The third annual 2017 R&D 100 Conference concludes Friday, Nov. 17 with an exciting afternoon session, featuring key insights on innovation and fascinating discussions on cutting-edge technologies and new R&D opportunities.
The R&D 100 Awards gala event—which will showcase the past year’s most exceptional advancements in science and technology—will take place following the conference.
The conference’s afternoon session will open with “Sustaining Innovation: Managing the Challenges and Markets,” (1:30 p.m. – 2:20 p.m., Ospray Ballroom), a General Session focused on R&D strategies and leadership presented by Bob Maughon of Dow Chemical Company.
In his talk, Maughon will discuss the challenge of sustaining innovation in R&D, particularly in a time where budgets and programs are increasingly at risk.
He will share insights from Dow Chemical Company and the R&D strategies they use to “stack the deck” to make sure innovation continues to strive.
By rigorously managing the R&D portfolio based on quantifiable metrics, focusing on R&D productivity and timely delivery of technology, and applying technical excellence in both product and process design, Dow is able to ensure success in R&D.
Maughon will also discuss the importance of collaboration to extend access to new inventions and to create customer intimacy.
The nature of collaboration in R&D is evolving. Customers are involved much earlier in the R&D process, especially market leaders, to reduce the time required for development while reducing market uncertainty. Maughon will explain how the world of R&D is changing and how to face these challenges to improve the delivery of innovation.
R&D Potential in Space
Maughon’s talk will be followed by a panel session exploring R&D potential in a mostly unexplored place—outer space.
The space-based environment has become an increasingly attractive destination for research, developing new technologies and manufacturing. This panel session, “Partnering in Space: A Frontier for Innovation” (2:40 p.m. – 3:30 p.m., Osprey Ballroom), will explore the opportunities and commercial prospects for R&D activities in low-Earth orbit and onboard the International Space Station (ISS). These platforms enable interactions where the effects of micro-gravity can accelerate life science and physical science discoveries and also where a 3D printing venture is manufacturing products to meet real-time needs on the ISS.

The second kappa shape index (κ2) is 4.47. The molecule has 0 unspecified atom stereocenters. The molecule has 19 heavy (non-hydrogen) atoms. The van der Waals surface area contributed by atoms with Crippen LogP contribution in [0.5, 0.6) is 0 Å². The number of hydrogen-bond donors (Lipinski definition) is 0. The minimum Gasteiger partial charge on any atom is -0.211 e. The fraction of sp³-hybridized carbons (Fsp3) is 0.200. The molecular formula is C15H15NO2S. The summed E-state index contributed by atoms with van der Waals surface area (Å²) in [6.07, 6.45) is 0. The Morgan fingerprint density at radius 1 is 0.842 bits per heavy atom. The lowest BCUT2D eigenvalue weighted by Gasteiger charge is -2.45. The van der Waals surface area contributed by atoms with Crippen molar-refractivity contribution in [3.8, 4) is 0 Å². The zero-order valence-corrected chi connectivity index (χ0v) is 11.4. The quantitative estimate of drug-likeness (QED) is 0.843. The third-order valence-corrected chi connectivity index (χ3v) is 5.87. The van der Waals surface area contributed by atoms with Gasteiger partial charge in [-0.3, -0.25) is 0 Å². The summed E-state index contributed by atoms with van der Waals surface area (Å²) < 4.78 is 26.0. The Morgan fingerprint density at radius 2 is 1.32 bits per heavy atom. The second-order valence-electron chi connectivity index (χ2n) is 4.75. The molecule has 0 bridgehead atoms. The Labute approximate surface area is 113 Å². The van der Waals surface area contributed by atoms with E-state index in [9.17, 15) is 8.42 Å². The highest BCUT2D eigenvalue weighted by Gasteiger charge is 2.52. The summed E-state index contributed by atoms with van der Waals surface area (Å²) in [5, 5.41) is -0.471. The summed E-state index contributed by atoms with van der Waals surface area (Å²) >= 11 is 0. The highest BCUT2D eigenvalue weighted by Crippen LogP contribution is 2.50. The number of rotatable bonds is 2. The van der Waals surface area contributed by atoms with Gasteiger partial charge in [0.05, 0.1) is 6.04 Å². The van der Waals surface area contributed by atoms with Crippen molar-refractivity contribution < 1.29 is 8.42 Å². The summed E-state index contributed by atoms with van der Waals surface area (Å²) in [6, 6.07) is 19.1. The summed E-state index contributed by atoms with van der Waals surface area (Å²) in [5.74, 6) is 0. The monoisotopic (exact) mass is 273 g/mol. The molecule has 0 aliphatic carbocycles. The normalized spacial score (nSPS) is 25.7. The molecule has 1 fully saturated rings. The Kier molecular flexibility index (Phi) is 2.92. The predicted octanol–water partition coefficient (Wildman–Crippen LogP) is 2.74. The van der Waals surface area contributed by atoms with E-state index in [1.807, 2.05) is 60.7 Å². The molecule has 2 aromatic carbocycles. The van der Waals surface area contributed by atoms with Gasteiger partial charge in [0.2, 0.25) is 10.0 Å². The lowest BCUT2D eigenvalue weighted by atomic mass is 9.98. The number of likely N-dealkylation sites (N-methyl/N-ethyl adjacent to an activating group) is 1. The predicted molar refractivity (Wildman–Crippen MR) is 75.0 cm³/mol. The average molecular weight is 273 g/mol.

Attendees will learn about innovative research in the life sciences, medical research, lab on a chip technology as well as other areas of research that focus on using the space environment as an innovative laboratory for solving complex problems on earth and beyond. The growing trend of commercial partnerships with NASA will be discussed and provide insights into the challenges of bringing research results to the market.
Panelists include: Erika Wagner, PhD, Business Development Manager for Blue Origin, LLC, a developer of vehicles and technologies to enable human space transportation; Justin Kugler, business development engineer for advanced projects at Made In Space; Michael Roberts, PhD, Deputy Chief Scientist of the Center for the Advancement of Science in Space; Siobhan Malany, PhD, Director of Translational Biology, Sanford Burnham Prebys Medical Discovery Institute; and Tony Gannon Director of Business Development, Space Florida.
Role of Robotics and AI
For those interested in how next-generation technologies will affect R&D, the session “Robotics and Artificial Intelligence: Can They Make Today’s Researchers Obsolete? (2:40 p.m. – 3:30 p.m., Swan 10) will also be presented following Maughon’s talk. Given by Mark E. Jones, PhD, Executive External Strategy and Communications Fellow for Dow Chemical, the talk will focus on automation’s impact on the world of R&D and innovation, offering a long-time observer’s insights into how the workforce will cope with the change.
Jones will discuss how society is on the verge of an inflection point, as robots and artificial intelligence (AI) are now able to tackle many routine tasks. The list of careers in jeopardy as a result of technology’s advance includes telemarketers, fast food employees, insurance underwriters, warehouse workers and tax preparers, and the future promises that robots and AI will be taking on more challenging, higher-skilled tasks.
Despite this, the advances in automation and AI allow more to be achieved in the lab and uncover additional research that is needed. In his talk, Jones will discuss how these tools are increasing productivity in the chemical enterprise while keeping researchers employed.
R&D 100 Awards
After the conclusion of the conference, the R&D 100 Awards gala event (7 p.m. – 10:30 p.m., Swan Ballroom 1-6) will take place, where the top R&D 100 Awards winners will be revealed live. Conference attendees will not want to miss this celebratory evening of recognition and ceremony. At the event, attendees will be hear about the most cutting-edge companies in research and development and meet the very people responsible for the most significant strides in the past year. Registration for the R&D 100 Awards will take place from 4 p.m. – 6 p.m. in the Mockingbird Corner.
The R&D 100 Awards have served as the most prestigious innovations awards program in research and development for the past 55 years, honoring pioneers in science and technology. In 2015, the R&D 100 Conference was launched as an educational event that both celebrates the historic R&D 100 Awards and provides an educational opportunity that is unique for the R&D community.
Together, the 2017 R&D 100 Awards gala event and the 2017 R&D 100 Conference explore significant strides in R&D, offering an enriching experience for R&D professionals of all levels and specialties. For registration and conference details visit: www.rd100conference.com.
The two-day event takes place Nov. 16 – 17 at the Walt Disney World Swan Resort in Orlando, Florida.